National Register of Historic Places

The Hanson Site

North of Shell

Date Added to Register

Friday, December 15, 1978

Smithsonian Number


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There are two known separate areas that make up the Hanson site, a Paleoindian site located in the northern Big Horn Basin. The part of the site to the south (Hanson I) is where the first discovery was made and test excavations were carried out in the fall of 1973 by the University of Wyoming. Extensive evidence of stone flaking was found and all stages of production from core reduction to tool and projectile point manufacture were present. Tools, evidence of fire, and bone fragments suggested extensive campsite activity. The northern part of the site across the small arroyo was discovered in the spring of 1975 shortly after the beginning of fieldwork at Hanson I. Hanson II subsequently proved to be the largest part of the site and provided evidence of Folsom activity. Main site features consist of activity areas believed to represent former lodge structures. Radiocarbon dating from the Hanson Site has yielded dates of 10,700 + 670 years ago and 10,080 + 330 years ago. The site also has some value as a paleontological site since deeper and older levels have yielded some evidence of a late Pleistocene fauna.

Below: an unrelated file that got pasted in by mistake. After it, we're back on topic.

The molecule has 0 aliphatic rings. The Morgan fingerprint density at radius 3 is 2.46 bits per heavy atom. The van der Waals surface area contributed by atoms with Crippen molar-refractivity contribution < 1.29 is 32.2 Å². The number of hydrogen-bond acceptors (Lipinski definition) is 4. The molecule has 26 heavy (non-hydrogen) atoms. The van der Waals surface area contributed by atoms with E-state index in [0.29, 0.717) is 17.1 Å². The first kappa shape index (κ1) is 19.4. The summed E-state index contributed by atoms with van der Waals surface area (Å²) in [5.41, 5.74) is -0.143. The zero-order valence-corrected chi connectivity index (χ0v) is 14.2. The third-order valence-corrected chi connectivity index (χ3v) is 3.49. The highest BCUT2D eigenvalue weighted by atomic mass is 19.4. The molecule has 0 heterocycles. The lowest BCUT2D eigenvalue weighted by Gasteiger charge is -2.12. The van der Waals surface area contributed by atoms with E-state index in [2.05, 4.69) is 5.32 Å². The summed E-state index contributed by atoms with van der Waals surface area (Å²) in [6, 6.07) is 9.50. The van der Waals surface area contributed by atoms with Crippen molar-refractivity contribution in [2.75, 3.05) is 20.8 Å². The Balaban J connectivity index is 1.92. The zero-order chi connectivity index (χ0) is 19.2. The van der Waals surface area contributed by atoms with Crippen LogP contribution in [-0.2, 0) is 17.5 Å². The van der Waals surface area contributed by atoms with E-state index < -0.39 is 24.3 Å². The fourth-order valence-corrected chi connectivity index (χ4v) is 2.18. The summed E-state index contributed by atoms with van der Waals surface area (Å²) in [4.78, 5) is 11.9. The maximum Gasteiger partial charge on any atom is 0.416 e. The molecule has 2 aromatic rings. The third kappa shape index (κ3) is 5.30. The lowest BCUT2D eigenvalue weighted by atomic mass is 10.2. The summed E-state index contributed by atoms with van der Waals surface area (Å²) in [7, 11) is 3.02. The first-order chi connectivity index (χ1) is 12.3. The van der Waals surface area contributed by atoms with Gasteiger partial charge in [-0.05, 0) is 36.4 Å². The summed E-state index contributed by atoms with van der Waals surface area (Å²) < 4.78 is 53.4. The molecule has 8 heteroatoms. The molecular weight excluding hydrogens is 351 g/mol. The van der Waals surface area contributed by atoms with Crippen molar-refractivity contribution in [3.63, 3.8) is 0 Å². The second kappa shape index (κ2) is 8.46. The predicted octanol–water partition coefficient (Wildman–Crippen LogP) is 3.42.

Department of State Parks & Cultural Resources